Friday, June 26, 2009

Now THAT's a Room

The Green Bay Press-Gazette has a great story about a Packers fan named Scott Schwartz, who has taken his love of the Green and Gold to some pretty interesting heights.

I'd love to talk to him. If anybody out there can help, please leave a comment (I keep any comments private if requested).

Wednesday, June 24, 2009

Hell Bent for Leather

This is an amazing find - a 1940s Rawlings VM1 leather helmet, size 7¼, worn by Charley Brock.

It's a real beaut, painted in Packers gold.

Brock's number 29 is stenciled on the back in green.

The Rawlings style is emblematic of the Packers in the 1940s. Here we see legend Tony Canadeo wearing one of these helmets in action:

It's suprisingly solid. Like many, I've always thought of the idea of a leather helmet as scant protection against collision. But this is really strong and firm. The same difference, I suppose, between a real horsehide motorcycle jacket and the cheap fashion version.

Charley Brock was a center who played 90 games for the Packers, from 1939-1947. He was selected out of Nebraska by the Packers with the 24th pick in the third round of the 1939 draft. In his rookie year, he played eight games for the squad on its way to the World Championship.

He was one of eight players to pick off nine passes against the Lions on October 24, 1943, setting an NFL single-game mark. The record was tied in 1965 by the Philadelphia Eagles against the Steelers, a record which the teams share to this day. After missing the last half of the 1943 season due to appendicitis, he returned to play all ten games in 1944 on the way to his second (and the Packers' sixth) title. In nine years with the Packers, he only missed seven games, all in either his rookie season or the illness-shortened 1943.

In this photo with Lambeau, Brock is holding a similar helmet:

After his playing career ended, Brock coached at St. Norbert College in DePere and at Omaha University before returning as an Assistant Coach under Curly Lambeau in 1949.

A five-time All-Pro, Brock was named to the NFL's 1940s All-Decade Team and in 1973 was elected to the Green Bay Packers Hall of Fame.

I'm afraid that there isn't a lot of available information on Rawlings's leather helmets, but the VM1, or a variation thereof, was worn by the Packers for most of the 1940s. There's no mistaking the elongated padding on the side or the distinctive arc across the forehead.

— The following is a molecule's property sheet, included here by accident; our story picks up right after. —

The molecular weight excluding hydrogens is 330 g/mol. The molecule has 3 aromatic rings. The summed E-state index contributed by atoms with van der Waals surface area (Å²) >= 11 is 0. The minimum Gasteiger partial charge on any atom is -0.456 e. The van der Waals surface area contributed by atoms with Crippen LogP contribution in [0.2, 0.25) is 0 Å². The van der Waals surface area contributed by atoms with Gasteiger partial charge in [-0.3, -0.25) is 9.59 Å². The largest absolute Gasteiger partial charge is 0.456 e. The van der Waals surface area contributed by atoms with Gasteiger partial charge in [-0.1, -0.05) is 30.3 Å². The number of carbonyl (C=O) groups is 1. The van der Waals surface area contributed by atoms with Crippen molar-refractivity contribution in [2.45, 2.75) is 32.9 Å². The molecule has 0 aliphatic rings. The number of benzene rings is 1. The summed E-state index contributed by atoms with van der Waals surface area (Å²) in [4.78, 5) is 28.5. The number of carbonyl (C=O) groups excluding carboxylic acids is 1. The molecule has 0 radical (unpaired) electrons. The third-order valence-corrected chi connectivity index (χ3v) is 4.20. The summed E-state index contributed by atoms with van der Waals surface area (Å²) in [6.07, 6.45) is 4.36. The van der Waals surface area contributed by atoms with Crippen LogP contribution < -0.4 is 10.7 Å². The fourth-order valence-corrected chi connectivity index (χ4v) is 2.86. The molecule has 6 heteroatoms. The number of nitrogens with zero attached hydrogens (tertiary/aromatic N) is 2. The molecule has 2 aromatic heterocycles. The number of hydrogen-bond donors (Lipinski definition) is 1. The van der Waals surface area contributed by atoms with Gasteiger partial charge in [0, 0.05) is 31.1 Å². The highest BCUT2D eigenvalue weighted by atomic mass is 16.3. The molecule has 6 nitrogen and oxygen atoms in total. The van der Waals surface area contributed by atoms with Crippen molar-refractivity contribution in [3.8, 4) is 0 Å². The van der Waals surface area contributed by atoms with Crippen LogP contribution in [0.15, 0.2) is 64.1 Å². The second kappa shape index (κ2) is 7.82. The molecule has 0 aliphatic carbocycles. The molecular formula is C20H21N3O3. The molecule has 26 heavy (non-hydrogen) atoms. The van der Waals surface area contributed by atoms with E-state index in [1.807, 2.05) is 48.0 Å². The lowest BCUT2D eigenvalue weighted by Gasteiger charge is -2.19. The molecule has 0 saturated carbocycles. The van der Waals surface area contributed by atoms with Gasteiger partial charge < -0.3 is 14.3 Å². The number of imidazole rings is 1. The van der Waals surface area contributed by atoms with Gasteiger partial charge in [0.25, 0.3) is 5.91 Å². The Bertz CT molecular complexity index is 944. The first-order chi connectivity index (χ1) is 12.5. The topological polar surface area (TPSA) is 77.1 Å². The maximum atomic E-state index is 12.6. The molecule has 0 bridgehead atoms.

Some of the helmets of this period were stamped with the word "PACKERS" in the leather, as can be (faintly) seen here on these photos of Canadeo and Don Hutson:

It's a little clearer in this Hall of Fame card illustration:

The Pro Football Hall of Fame in Canton has a Canadeo helmet which appears to be a similar type:

A handwritten number on the front seems uncommon but not unprecedented for the Packers.

The days of the leather helmet are long gone, lost in a wave of technological innovation, but they remain a defining image of the early decades of professional football. The VM1 stands among them, immortalized as one of the three helmets featured in the Green Bay Packers Hall of Fame logo.

A fitting tribute to a great football icon.

Saturday, June 20, 2009

Enter the King?

Slightly off-topic today; not strictly uniform-related, but I'm always interested in the intersection of sports and design. Sometimes, as we'll see, those worlds don't intersect so much as collide.

In the early 1970s, Jack "the King" Kirby, the legendary comic-book artist who co-created Captain America, the Fantastic Four, the Hulk, the X-Men, the Avengers (oh, heck, pretty much every character of note at Marvel Comics), and DC's "Fourth World" saga, contributed illustrations to PRO!, the NFL's official program/magazine.

There obviously must have been some sort of tie-in with Marvel. Not the last time those two companies would get in bed together, although you may be forgiven if you have mercilessly purged any other example from your memory.

Among Kirby's contributions to PRO! was a series of comic-book characters done up in the colors of NFL teams, several of which were auctioned off this past February. The teams' influence on the characters seems to have been limited to the colors, as seen in his take on the Packers: